New school lunch program promotes sustainability

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New school lunch program promotes sustainability

Iesha Mayberry throws her leftover scraps into the new compost barrel.

Iesha Mayberry throws her leftover scraps into the new compost barrel.

Molly Baldino

Iesha Mayberry throws her leftover scraps into the new compost barrel.

Molly Baldino

Molly Baldino

Iesha Mayberry throws her leftover scraps into the new compost barrel.

Spencer Pogue

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This year’s high school lunch program is dedicated to providing good food, improving environmental practices, and creating a happy environment for the Martha’s Vineyard Regional High School (MVRHS) community.

This past school year marked the end of the high school’s decadelong contract with Chartwells, a regional food service provider. Upon learning this, culinary instructor and food program director Kevin Crowell saw an opportunity to improve the school lunch program overall, and last spring began working with the school and students to initiate major changes. 

After months of planning and preparation, the school hired Mercedes Ferreira to lead the cafeteria program, alongside a talented staff of cooks, custodians, and prep staff. Ferreira, who is excited to lead the cafeteria program, has made sustainability and community a top priority.

Mr. Crowell and Ms. Ferreira have been working with Island Grown Initiative (IGI) to create an effective composting and recycling system. “Since getting our reusable ware, we have lowered our paper and plastic usage from seven barrels per day down to two,” said Ferreira, “and IGI collects them free of cost.”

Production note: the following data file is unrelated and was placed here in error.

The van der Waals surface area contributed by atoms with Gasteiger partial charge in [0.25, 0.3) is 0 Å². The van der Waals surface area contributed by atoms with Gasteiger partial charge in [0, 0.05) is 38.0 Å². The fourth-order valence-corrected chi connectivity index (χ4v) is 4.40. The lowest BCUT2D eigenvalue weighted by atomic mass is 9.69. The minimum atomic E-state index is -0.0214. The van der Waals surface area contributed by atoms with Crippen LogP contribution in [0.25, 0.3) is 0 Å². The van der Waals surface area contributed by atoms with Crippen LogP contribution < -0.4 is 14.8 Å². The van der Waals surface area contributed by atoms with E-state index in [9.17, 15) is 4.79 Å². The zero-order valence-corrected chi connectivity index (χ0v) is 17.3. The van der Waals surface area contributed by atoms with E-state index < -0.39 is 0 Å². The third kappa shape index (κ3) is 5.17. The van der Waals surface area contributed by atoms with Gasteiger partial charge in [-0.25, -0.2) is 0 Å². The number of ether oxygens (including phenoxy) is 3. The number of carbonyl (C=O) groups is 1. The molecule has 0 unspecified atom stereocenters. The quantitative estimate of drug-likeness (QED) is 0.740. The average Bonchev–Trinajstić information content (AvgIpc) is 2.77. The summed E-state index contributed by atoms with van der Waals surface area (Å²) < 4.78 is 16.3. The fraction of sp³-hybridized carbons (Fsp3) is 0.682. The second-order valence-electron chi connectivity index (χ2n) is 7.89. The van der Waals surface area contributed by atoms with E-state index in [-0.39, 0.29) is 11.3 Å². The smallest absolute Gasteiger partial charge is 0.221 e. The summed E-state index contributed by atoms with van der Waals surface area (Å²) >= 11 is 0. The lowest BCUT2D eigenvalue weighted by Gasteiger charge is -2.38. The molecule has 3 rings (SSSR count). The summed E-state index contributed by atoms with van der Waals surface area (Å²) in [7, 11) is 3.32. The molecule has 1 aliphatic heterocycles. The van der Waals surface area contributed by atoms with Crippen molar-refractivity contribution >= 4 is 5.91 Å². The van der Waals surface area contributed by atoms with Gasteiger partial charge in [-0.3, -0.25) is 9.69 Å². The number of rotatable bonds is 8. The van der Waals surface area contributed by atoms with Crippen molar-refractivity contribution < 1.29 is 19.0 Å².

They have also been working with Island farms in order to incorporate more local ingredients into meals. “We are really looking for a fresher and healthier lunch, hopefully made with more local ingredients when we can get it into our budget,” said Ms. Ferreira. “We’ve worked really hard to get the Island gleaners to give us local fruits and vegetables, which they’ve been great about. They have provided us with tomatoes, corn, and arugula, and even some wacky stuff like kohlrabi.” 

Additionally, Mr. Crowell stressed the importance of cooking from scratch. “I wanted to take a scratch-cooking approach so we wouldn’t be buying as many processed foods, so that we’d be creating our own meals to better serve the students and staff.” 

Student opinions on the new lunches are varied, but the efforts to improve environmental sustainability have been commended across the board. 

Senior Julia Dostal thinks more can be done to provide variety. “One improvement they could make would be to have pizza every day along with the main option,” she said, “or at least have multiple hot food options. On the other hand, I really like all of the efforts to reduce the amount of waste we produce. I think it’s a fantastic idea to use real bowls and plates instead of disposable ones.” 

Sophomore Kaya Seiman agrees, and hopes that students appreciate these efforts. “The efforts to be more environmentally conscious are great,” she said, “it’s just sad to see that some kids don’t seem to care about it.” 

Both Julia and Kaya agreed that there have been some standout meals. For Kaya, it was the veggie chili. She said she would like it to be an option every day. For Julia, it was the enchiladas. “They were so delicious,” she said.

To many, the cafeteria is the heart of the school, and the kitchen staff have remained dedicated to Ms. Ferreira’s main focus: “We always aim to make good food and to make people happy.”